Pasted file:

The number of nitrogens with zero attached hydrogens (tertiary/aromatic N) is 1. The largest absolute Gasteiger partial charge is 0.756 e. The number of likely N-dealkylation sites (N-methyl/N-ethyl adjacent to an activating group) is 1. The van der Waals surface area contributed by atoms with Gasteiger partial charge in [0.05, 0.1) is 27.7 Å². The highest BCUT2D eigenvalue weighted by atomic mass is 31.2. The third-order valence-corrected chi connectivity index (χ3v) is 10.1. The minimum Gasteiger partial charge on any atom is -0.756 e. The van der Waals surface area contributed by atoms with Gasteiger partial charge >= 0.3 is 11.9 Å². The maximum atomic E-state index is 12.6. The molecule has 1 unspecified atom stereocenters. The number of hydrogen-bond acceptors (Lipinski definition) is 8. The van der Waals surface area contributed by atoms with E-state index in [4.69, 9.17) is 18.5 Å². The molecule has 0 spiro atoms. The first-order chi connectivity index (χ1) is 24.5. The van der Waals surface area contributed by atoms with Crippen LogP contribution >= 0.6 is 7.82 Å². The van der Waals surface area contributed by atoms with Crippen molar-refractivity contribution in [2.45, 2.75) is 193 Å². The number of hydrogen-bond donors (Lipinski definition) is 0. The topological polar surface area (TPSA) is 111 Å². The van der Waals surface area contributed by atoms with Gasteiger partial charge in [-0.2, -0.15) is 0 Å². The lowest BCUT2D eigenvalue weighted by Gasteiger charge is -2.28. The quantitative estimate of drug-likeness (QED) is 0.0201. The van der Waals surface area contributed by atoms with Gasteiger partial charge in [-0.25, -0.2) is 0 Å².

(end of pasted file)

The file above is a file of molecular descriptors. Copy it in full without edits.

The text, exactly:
The number of nitrogens with zero attached hydrogens (tertiary/aromatic N) is 1. The largest absolute Gasteiger partial charge is 0.756 e. The number of likely N-dealkylation sites (N-methyl/N-ethyl adjacent to an activating group) is 1. The van der Waals surface area contributed by atoms with Gasteiger partial charge in [0.05, 0.1) is 27.7 Å². The highest BCUT2D eigenvalue weighted by atomic mass is 31.2. The third-order valence-corrected chi connectivity index (χ3v) is 10.1. The minimum Gasteiger partial charge on any atom is -0.756 e. The van der Waals surface area contributed by atoms with Gasteiger partial charge >= 0.3 is 11.9 Å². The maximum atomic E-state index is 12.6. The molecule has 1 unspecified atom stereocenters. The number of hydrogen-bond acceptors (Lipinski definition) is 8. The van der Waals surface area contributed by atoms with E-state index in [4.69, 9.17) is 18.5 Å². The molecule has 0 spiro atoms. The first-order chi connectivity index (χ1) is 24.5. The van der Waals surface area contributed by atoms with Crippen LogP contribution >= 0.6 is 7.82 Å². The van der Waals surface area contributed by atoms with Crippen molar-refractivity contribution in [2.45, 2.75) is 193 Å². The number of hydrogen-bond donors (Lipinski definition) is 0. The topological polar surface area (TPSA) is 111 Å². The van der Waals surface area contributed by atoms with Gasteiger partial charge in [-0.2, -0.15) is 0 Å². The lowest BCUT2D eigenvalue weighted by Gasteiger charge is -2.28. The quantitative estimate of drug-likeness (QED) is 0.0201. The van der Waals surface area contributed by atoms with Gasteiger partial charge in [-0.25, -0.2) is 0 Å².